Trying to Conceive (cont.)
In this Article
- Trying to Conceive Facts*
- Fertility Awareness
- Charting your fertility pattern
- Basal body temperature method
- Calendar method
- Cervical mucus method
- Health Problems
- Lifestyle factors
- Options for infertile couples
- Treating infertility
- Foster care
- Counseling and support groups
- Find a local Obstetrician-Gynecologist in your town
Certain lifestyle factors also can have a negative effect on a woman's fertility. Examples include smoking, alcohol use, weighing much more or much less than an ideal body weight, a lot of strenuous exercise, and having an eating disorder. Stress also can affect fertility.
Unlike women, some men remain fertile into their 60s and 70s. But as men age, they might begin to have problems with the shape and movement of their sperm. They also have a slightly higher risk of sperm gene defects. Or they might produce no sperm, or too few sperm. Lifestyle choices also can affect the number and quality of a man's sperm. Alcohol and drugs can temporarily reduce sperm quality. And researchers are looking at whether environmental toxins, such as pesticides and lead, may be to blame for some cases of infertility. Men also can have health problems that affect their sexual and reproductive function. These can include sexually transmitted infections (STIs), diabetes, surgery on the prostate gland, or a severe testicle injury or problem.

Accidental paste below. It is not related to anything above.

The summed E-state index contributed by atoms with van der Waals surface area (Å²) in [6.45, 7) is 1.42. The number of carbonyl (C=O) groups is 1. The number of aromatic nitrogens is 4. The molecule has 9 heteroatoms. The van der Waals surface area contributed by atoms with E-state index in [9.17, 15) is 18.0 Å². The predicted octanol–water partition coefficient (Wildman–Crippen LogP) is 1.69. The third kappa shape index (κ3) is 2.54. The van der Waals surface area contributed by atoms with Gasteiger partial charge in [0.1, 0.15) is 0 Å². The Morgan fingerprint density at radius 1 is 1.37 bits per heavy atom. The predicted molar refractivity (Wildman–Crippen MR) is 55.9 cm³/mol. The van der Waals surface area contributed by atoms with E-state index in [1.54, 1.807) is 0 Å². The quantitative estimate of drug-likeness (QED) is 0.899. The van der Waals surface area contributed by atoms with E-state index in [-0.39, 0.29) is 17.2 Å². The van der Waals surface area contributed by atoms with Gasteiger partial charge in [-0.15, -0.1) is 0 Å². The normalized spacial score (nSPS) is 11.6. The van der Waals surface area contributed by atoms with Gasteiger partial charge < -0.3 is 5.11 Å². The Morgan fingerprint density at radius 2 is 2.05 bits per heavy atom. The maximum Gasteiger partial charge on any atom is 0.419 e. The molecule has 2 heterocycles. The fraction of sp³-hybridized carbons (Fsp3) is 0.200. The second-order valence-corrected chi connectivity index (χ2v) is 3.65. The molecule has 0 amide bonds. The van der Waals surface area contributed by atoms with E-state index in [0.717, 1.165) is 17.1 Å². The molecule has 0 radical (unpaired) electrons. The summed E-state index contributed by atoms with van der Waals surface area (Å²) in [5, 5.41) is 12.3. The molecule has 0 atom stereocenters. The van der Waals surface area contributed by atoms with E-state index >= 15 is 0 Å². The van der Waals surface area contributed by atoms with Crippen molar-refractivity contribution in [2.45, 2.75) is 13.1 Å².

When to see your doctor
You should talk to your doctor about your fertility if:
- You are younger than 35 and have not been able to conceive after one year of frequent sex without birth control.
- You are age 35 or older and have not been able to conceive after six months of frequent sex without birth control.
- You believe you or your partner might have fertility problems in the future (even before you begin trying to get pregnant).
- You or your partner has a problem with sexual function or libido.
Happily, doctors are able to help many infertile couples go on to have babies.
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